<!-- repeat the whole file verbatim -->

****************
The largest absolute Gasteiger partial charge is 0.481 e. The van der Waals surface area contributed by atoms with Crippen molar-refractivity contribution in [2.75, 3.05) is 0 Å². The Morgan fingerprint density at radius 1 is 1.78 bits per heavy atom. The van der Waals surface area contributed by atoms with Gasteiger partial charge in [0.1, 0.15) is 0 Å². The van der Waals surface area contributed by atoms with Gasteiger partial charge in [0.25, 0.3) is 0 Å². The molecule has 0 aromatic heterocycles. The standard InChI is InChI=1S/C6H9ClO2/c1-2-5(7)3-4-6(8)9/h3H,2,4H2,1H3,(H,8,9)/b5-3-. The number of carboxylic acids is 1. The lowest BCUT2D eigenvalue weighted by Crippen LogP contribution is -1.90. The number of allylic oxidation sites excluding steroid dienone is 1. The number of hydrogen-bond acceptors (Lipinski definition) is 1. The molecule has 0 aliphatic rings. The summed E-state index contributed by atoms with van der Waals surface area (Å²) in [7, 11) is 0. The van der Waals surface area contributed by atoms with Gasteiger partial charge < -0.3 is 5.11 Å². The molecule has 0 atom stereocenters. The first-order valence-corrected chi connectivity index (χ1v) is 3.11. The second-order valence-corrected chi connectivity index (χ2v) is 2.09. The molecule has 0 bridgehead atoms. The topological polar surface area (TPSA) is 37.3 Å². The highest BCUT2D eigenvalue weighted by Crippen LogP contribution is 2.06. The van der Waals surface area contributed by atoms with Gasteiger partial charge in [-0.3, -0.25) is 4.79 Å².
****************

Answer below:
The largest absolute Gasteiger partial charge is 0.481 e. The van der Waals surface area contributed by atoms with Crippen molar-refractivity contribution in [2.75, 3.05) is 0 Å². The Morgan fingerprint density at radius 1 is 1.78 bits per heavy atom. The van der Waals surface area contributed by atoms with Gasteiger partial charge in [0.1, 0.15) is 0 Å². The van der Waals surface area contributed by atoms with Gasteiger partial charge in [0.25, 0.3) is 0 Å². The molecule has 0 aromatic heterocycles. The standard InChI is InChI=1S/C6H9ClO2/c1-2-5(7)3-4-6(8)9/h3H,2,4H2,1H3,(H,8,9)/b5-3-. The number of carboxylic acids is 1. The lowest BCUT2D eigenvalue weighted by Crippen LogP contribution is -1.90. The number of allylic oxidation sites excluding steroid dienone is 1. The number of hydrogen-bond acceptors (Lipinski definition) is 1. The molecule has 0 aliphatic rings. The summed E-state index contributed by atoms with van der Waals surface area (Å²) in [7, 11) is 0. The van der Waals surface area contributed by atoms with Gasteiger partial charge < -0.3 is 5.11 Å². The molecule has 0 atom stereocenters. The first-order valence-corrected chi connectivity index (χ1v) is 3.11. The second-order valence-corrected chi connectivity index (χ2v) is 2.09. The molecule has 0 bridgehead atoms. The topological polar surface area (TPSA) is 37.3 Å². The highest BCUT2D eigenvalue weighted by Crippen LogP contribution is 2.06. The van der Waals surface area contributed by atoms with Gasteiger partial charge in [-0.3, -0.25) is 4.79 Å².